Norwegian Cutlery

The Morton’s Fork Coup is a well-known maneuver that permits declarer – in the right circumstances – to get rid of a loser in a trump contract by offering a no-win choice to a defender. Here’s the general situation – observe the layout of this suit:

Declarer, South, leads a low spade (which is not the trump suit) toward the dummy. If West rises with the ace, declarer will have no more losers in the suit. If West ducks, however, declarer will win the queen and may be able to later discard dummy’s remaining diamond on a winner in a different suit. Whether West rises or ducks, he can only score one trick. Damned if he does and damned if he doesn’t, West is impaled on the twin tines of Morton’s Fork.

On the following deal, Norwegian master Geir Helgemo shows the fork in action.

♠ Q 9 8 6 4
K Q 3
Q 4
♣ 10 7 5
♠ 5
10 9 7 5 2
10 9 6
♣ K Q 9 3
♠ A 10 3
J 8 4
A J 8 5 3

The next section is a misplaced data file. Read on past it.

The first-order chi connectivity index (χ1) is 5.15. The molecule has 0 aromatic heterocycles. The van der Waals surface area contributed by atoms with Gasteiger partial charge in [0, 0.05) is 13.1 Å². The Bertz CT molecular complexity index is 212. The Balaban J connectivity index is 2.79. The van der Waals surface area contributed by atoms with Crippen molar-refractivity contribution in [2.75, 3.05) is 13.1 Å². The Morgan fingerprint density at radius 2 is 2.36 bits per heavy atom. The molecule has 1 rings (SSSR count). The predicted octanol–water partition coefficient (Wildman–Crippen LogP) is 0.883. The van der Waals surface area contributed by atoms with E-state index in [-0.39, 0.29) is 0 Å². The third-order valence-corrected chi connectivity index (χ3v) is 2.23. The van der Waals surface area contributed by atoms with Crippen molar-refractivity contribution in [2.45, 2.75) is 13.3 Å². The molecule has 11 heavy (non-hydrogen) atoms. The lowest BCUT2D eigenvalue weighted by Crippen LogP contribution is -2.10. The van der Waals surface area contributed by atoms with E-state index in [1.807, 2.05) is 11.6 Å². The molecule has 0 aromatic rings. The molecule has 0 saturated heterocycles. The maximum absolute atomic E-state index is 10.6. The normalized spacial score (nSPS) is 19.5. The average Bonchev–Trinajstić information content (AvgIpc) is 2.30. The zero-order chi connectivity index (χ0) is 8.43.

♣ J 2
♠ K J 7 2
A 6
K 7 3
♣ A 8 6 4

Helgemo, South, was declarer in 4♠. West led the 10 to declarer’s ace, and the ♠K was captured by East, who then played the ♣J. Helgemo ducked. The club continuation was won by South, who next drew the remaining trumps with the ♠J and ♠Q. A low diamond was then called from dummy.

East was fixed. If he rose with the ace, declarer would make his contract by losing only one diamond and two clubs. So East ducked, but Helgemo had an answer to that as well. Winning the K, he cashed dummy’s high hearts, pitching a diamond from the closed hand, to create this ending:

♠ 8 6
♣ 10
10 9
♣ Q 9
A J 8 5
♠ 7
♣ 8 6

When the Q was played from dummy East won the trick, but then had to concede a ruff and discard, allowing Helgemo to shed the club loser in dummy.